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Money and mental health, at first glance, you might not make the connection. But the two have more of an influence on each other than you might think. Statistics show that almost one in five people with mental health problems are in debt¹. And these effects can be seen vice-versa too. As figures also show that recovery rates from mental health issues are significantly reduced for people with financial difficulties.
It's clear that although money isn’t everything, financial wellbeing can improve quality of life and overall happiness significantly. Not only does it begin to eliminate the financial worries that can be a contributing factor to poor mental health, but it also reduces the uncertainty around future expenses and resources, thus providing a sense of economic achievement. You can find our top tips for financial wellbeing below:
First things first, if you haven’t already, take the time to sit down and work out your income and outgoings for each month. Take off bills, direct debits and monthly contracts. Then, work out on average how much you spend on food, social outings and personal items. Once you’ve done this you’ll have a better mental map of your finances. You’ll also be able to work out if you can save any money each month and how much you can save. It only takes half an hour of your time, but this essential step can revolutionise your financial wellbeing.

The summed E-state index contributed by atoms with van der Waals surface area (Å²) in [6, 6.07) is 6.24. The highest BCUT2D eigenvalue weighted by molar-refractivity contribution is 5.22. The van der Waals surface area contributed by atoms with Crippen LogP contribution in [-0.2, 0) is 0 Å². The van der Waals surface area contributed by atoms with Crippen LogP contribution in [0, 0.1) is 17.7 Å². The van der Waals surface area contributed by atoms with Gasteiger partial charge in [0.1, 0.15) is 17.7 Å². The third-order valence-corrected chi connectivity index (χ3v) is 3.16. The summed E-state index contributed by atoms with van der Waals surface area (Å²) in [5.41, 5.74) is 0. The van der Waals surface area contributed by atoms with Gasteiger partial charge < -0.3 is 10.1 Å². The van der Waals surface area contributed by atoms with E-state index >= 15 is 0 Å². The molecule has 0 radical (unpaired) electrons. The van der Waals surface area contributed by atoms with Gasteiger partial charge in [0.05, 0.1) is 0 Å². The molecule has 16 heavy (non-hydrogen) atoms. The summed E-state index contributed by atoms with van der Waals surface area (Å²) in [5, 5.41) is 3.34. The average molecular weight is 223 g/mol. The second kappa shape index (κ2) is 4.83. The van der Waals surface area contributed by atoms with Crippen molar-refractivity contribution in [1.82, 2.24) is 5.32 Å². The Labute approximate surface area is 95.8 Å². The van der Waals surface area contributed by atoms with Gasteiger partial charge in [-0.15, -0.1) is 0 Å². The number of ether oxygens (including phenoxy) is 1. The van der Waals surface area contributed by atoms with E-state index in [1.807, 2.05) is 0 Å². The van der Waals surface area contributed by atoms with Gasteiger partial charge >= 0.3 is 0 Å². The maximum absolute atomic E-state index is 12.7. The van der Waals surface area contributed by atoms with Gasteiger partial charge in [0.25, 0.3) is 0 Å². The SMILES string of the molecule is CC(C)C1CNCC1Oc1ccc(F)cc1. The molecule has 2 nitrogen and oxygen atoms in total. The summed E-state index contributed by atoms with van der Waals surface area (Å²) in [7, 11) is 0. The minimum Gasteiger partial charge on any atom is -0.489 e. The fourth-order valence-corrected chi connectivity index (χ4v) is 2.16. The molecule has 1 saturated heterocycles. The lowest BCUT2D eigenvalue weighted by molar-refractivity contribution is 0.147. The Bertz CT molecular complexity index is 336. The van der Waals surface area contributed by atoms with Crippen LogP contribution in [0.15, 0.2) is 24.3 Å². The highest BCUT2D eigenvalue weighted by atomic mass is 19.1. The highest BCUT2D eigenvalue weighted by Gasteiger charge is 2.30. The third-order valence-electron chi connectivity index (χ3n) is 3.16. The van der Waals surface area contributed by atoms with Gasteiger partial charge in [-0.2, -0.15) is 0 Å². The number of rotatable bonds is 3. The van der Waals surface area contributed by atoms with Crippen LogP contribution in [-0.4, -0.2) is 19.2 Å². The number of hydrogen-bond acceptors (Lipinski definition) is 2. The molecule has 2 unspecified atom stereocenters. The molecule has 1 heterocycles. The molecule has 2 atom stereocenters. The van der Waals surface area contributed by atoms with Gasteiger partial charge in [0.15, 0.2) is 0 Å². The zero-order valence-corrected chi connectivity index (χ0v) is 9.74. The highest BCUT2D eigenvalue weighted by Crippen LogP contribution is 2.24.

If the budget shows a shortfall and you can't pay or sustain bills and debts, ensure you reach out for help at the earliest opportunity. Many options are available to help you overcome financial hardship. Banks often have ways to support you once they know that you are struggling financially. Contact the Health Assured helpline too so we can provide confidential support and arrange expert debt support through StepChange.
Building financial resilience allows you to feel confident and in control of your finances. A crisis can affect our ability to make ends meet. However, being financially prepared for unexpected events such as a crisis can mitigate stress. Having an emergency savings account or insurance policies in place can help you prepare for unexpected expenses.
Stress, anxiety and overwhelm can trigger overspending and splurging cash on unnecessary or pricey expenditures. It’s common for these feelings to trigger irrational or out-of-character behaviours. So if you know that this is a habit you tend to fall into, it can be extremely helpful to learn how to notice and deal with these emotions when they occur.
Next time you find yourself rushing into an impulsive purchase or browsing shopping sites online, ask yourself: what emotion am I feeling right now? This question can help you to identify the driving emotion behind your behaviour. And once you notice this, you can start to work to overcome these emotions, which can help to reduce spending.
Health Assured can help you with your financial wellbeing. If you've been struggling, get in touch with us via: 0844 891 0353
2021, The Money and Mental Health Institute: https://www.moneyandmentalhealth.org/wp-content/uploads/2021/12/The-Facts-updated-2021-3.pdf
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